Murder Mystery 2 review – This case should have remained unsolved
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The first Murder Mystery movie on Netflix was, actually, pretty funny. The sweet combination of Adam Sandler and Jennifer Aniston made for enough of a compelling story to get you through to the end of the picture, but there was a lot to be desired. Unfortunately, Murder Mystery 2 is a step backwards for the franchise.
Following the events of the first movie, Nick and Audrey Spitz are now private detectives after their amazing case “solve” in the first movie – but things aren’t as easy as they expected. Instead of thriving as investigators, they’ve struggled to find their feet in the world of organised crime.
Thankfully, when a glitzy wedding they’re attending goes awry, they’re forced to jump into action and prove they have what it takes. Their egos are tested, as well, when a world-famous detective turns up to take over their investigation (Mark Strong plays the PI with a brooding performance that packs as much punch as the script).
The plot of Murder Mystery 2 is like a jigsaw without a reference picture. Twists and turns feel obscure, unearned and groan-worthy, rather than surprising. Agatha Christie, it is not.
But while the first Murder Mystery movie lived and died for its characters, its sequel seems to drop all nuance and precision for glamorous locations.
Murder Mystery 2 takes place across steaming hot beaches and the streets of Paris, along with the roof of the Eiffel Tower. It is clear the production design (or, at least, the budget) has had a major boost, as well, with cars flying through walls and choreographed fight scenes aplenty. Sandler even has his own John Wick moment, where he pulls off some gun-fu moves. Is it funny to watch? Sure. Is it actually good though? Nah.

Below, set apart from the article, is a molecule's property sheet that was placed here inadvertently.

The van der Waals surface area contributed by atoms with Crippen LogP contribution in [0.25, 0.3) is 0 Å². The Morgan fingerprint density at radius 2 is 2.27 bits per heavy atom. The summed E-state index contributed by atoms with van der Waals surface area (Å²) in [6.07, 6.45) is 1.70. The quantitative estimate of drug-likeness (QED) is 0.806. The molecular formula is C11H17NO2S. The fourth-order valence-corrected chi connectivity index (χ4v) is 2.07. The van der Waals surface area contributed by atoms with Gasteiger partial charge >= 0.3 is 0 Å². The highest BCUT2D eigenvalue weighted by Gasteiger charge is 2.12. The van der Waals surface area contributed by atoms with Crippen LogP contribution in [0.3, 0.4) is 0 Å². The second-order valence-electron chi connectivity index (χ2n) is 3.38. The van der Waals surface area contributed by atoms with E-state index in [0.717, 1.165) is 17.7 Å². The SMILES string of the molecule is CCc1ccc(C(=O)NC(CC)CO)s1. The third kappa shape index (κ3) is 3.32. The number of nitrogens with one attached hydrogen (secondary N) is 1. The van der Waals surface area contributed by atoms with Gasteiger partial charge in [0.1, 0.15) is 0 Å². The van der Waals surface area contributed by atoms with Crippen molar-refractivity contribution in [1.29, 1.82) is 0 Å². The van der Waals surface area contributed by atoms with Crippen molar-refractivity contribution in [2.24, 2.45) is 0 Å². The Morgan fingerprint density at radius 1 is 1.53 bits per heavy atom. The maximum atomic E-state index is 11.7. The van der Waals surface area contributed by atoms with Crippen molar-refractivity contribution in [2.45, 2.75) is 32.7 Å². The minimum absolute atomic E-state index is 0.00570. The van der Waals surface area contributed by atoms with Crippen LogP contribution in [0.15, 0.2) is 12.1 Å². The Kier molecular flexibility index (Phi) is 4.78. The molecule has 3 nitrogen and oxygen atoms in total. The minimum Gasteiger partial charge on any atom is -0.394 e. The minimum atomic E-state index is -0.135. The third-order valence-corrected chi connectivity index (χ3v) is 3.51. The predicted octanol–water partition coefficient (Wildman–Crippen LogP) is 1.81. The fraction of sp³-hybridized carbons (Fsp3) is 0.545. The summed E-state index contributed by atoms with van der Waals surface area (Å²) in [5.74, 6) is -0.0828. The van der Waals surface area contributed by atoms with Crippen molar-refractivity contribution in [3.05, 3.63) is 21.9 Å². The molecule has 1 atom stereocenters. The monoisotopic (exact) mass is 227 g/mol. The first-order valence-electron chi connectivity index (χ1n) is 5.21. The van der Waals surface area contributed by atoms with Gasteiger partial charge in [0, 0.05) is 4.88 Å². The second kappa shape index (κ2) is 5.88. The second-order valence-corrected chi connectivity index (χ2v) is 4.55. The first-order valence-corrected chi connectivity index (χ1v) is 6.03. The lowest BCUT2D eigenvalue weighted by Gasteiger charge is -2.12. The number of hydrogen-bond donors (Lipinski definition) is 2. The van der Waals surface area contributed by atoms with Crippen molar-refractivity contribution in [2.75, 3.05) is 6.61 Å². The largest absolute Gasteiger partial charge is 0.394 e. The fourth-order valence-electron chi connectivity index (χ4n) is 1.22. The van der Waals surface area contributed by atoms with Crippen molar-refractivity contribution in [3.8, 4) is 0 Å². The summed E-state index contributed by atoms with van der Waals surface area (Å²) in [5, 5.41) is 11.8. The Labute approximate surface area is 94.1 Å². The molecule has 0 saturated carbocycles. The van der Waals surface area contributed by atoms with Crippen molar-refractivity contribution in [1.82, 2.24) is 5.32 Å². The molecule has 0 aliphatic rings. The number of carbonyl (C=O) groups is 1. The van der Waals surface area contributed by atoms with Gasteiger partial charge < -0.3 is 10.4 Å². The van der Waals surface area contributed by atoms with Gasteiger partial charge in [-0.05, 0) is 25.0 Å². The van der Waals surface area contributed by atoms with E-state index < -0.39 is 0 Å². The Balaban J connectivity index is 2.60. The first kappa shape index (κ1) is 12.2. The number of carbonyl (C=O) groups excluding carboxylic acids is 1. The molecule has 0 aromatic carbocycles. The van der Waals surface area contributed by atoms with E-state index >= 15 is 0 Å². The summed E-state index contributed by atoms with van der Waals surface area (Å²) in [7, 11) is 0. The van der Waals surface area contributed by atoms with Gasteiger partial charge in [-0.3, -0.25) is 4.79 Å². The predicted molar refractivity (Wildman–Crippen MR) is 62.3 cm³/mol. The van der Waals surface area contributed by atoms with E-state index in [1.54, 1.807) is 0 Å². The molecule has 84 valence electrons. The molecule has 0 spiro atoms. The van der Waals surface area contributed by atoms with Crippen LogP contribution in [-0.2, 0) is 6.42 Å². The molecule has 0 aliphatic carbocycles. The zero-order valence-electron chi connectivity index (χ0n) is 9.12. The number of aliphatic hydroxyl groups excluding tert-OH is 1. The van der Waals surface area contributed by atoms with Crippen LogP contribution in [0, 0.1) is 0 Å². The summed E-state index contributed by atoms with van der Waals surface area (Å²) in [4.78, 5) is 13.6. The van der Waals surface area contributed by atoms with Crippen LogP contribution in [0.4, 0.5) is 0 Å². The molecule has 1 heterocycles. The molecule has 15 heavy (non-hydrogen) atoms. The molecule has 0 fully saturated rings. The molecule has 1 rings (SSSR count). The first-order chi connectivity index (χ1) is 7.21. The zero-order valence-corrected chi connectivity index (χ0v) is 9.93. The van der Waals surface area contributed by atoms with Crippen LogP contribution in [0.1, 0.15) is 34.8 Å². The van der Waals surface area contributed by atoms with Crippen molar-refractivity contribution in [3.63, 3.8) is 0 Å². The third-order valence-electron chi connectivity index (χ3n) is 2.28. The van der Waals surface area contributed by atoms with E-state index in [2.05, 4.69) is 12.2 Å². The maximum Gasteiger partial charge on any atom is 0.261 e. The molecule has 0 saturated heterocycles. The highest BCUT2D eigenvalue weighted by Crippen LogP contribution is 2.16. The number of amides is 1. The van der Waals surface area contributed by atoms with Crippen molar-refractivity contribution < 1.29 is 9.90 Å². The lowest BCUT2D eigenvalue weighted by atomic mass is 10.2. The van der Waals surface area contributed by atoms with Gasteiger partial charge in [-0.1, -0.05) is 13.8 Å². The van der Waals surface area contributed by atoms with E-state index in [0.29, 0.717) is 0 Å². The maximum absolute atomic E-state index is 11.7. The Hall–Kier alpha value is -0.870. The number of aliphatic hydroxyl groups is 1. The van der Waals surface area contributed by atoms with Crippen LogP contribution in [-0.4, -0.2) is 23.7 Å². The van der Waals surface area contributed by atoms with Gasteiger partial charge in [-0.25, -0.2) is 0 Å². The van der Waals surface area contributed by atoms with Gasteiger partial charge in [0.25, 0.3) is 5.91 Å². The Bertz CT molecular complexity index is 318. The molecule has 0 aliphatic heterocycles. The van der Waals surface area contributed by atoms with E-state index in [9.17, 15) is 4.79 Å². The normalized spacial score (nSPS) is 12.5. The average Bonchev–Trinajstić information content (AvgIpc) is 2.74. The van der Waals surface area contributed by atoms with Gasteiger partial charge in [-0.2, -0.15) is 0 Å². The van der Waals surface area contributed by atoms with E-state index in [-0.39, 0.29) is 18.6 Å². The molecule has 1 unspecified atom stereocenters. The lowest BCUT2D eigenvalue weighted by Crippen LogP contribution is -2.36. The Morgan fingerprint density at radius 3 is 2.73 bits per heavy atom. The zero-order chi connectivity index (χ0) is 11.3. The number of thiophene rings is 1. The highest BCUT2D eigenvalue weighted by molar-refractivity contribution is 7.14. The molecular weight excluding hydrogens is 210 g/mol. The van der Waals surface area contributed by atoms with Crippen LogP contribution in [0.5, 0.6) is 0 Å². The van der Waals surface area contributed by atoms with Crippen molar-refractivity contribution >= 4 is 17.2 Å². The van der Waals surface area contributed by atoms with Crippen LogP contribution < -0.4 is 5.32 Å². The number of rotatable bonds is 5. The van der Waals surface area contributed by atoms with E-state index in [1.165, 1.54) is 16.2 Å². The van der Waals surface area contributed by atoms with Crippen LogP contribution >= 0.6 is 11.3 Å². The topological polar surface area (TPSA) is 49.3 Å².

Unfortunately… it’s just plain boring. And, frankly, there isn’t a whole bunch of “murder” in this mystery.
When half the fun of a whodunit ought to be audiences attempting to suss out where the cracks in the suspects’ stories are, Murder Mystery 2 simply bolts into pointlessness when it writes itself into a corner.
There is even an 11th-hour twist that feels like it was written in as a cherry-on-top moment, but instead, it comes off as baffling, forcing Sandler to tell the audience: “This is why they did it.” Even as Netflix B-movies go, this is one of the bad ones.
The only shining lights of Murder Mystery 2 are Sandler and Aniston. If you like the former’s brand of humour you’ll no doubt laugh a few times. And Aniston’s chemistry with the cast – coupled with her own nuanced acting style – is endlessly charming (even though, oftentimes, she feels underused, delegated instead to being a damsel in distress).
If you loved the first Murder Mystery, you’ll likely chuckle your way through this tasteless sequel, all thanks to Sandler and his absurd quips, but otherwise, you can give this one a miss.
Murder Mystery 2 is on Netflix now.
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